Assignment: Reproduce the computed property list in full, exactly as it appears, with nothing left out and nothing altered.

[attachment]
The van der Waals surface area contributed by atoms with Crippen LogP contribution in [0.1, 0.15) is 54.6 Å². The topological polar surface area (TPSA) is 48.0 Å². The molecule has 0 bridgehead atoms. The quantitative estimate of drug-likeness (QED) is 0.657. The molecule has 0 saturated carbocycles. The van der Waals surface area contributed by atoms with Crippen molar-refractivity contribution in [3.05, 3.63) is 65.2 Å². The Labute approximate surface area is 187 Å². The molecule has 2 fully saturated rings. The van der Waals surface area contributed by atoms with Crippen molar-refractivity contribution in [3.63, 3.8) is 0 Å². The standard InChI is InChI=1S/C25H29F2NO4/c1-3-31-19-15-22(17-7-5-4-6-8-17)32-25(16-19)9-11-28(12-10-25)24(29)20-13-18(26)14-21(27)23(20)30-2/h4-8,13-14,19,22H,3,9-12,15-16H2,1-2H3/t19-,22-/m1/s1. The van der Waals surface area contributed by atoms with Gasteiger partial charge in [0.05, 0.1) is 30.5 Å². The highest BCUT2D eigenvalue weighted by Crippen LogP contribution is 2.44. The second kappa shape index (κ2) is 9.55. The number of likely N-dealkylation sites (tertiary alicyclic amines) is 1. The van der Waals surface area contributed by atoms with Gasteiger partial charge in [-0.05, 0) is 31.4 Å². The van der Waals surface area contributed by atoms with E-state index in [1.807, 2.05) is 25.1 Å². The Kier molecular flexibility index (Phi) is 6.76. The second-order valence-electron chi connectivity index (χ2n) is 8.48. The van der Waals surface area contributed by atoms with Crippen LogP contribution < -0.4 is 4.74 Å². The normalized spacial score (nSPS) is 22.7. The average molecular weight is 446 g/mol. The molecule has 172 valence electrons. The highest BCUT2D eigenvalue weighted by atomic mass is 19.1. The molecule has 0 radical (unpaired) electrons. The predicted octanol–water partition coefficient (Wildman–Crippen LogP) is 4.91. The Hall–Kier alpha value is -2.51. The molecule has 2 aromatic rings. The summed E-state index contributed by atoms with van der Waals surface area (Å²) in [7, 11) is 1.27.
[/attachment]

The van der Waals surface area contributed by atoms with Crippen LogP contribution in [0.1, 0.15) is 54.6 Å². The topological polar surface area (TPSA) is 48.0 Å². The molecule has 0 bridgehead atoms. The quantitative estimate of drug-likeness (QED) is 0.657. The molecule has 0 saturated carbocycles. The van der Waals surface area contributed by atoms with Crippen molar-refractivity contribution in [3.05, 3.63) is 65.2 Å². The Labute approximate surface area is 187 Å². The molecule has 2 fully saturated rings. The van der Waals surface area contributed by atoms with Crippen molar-refractivity contribution in [3.63, 3.8) is 0 Å². The standard InChI is InChI=1S/C25H29F2NO4/c1-3-31-19-15-22(17-7-5-4-6-8-17)32-25(16-19)9-11-28(12-10-25)24(29)20-13-18(26)14-21(27)23(20)30-2/h4-8,13-14,19,22H,3,9-12,15-16H2,1-2H3/t19-,22-/m1/s1. The van der Waals surface area contributed by atoms with Gasteiger partial charge in [0.05, 0.1) is 30.5 Å². The highest BCUT2D eigenvalue weighted by Crippen LogP contribution is 2.44. The second kappa shape index (κ2) is 9.55. The number of likely N-dealkylation sites (tertiary alicyclic amines) is 1. The van der Waals surface area contributed by atoms with Gasteiger partial charge in [-0.05, 0) is 31.4 Å². The van der Waals surface area contributed by atoms with E-state index in [1.807, 2.05) is 25.1 Å². The Kier molecular flexibility index (Phi) is 6.76. The second-order valence-electron chi connectivity index (χ2n) is 8.48. The van der Waals surface area contributed by atoms with Crippen LogP contribution < -0.4 is 4.74 Å². The normalized spacial score (nSPS) is 22.7. The average molecular weight is 446 g/mol. The molecule has 172 valence electrons. The highest BCUT2D eigenvalue weighted by atomic mass is 19.1. The molecule has 0 radical (unpaired) electrons. The predicted octanol–water partition coefficient (Wildman–Crippen LogP) is 4.91. The Hall–Kier alpha value is -2.51. The molecule has 2 aromatic rings. The summed E-state index contributed by atoms with van der Waals surface area (Å²) in [7, 11) is 1.27.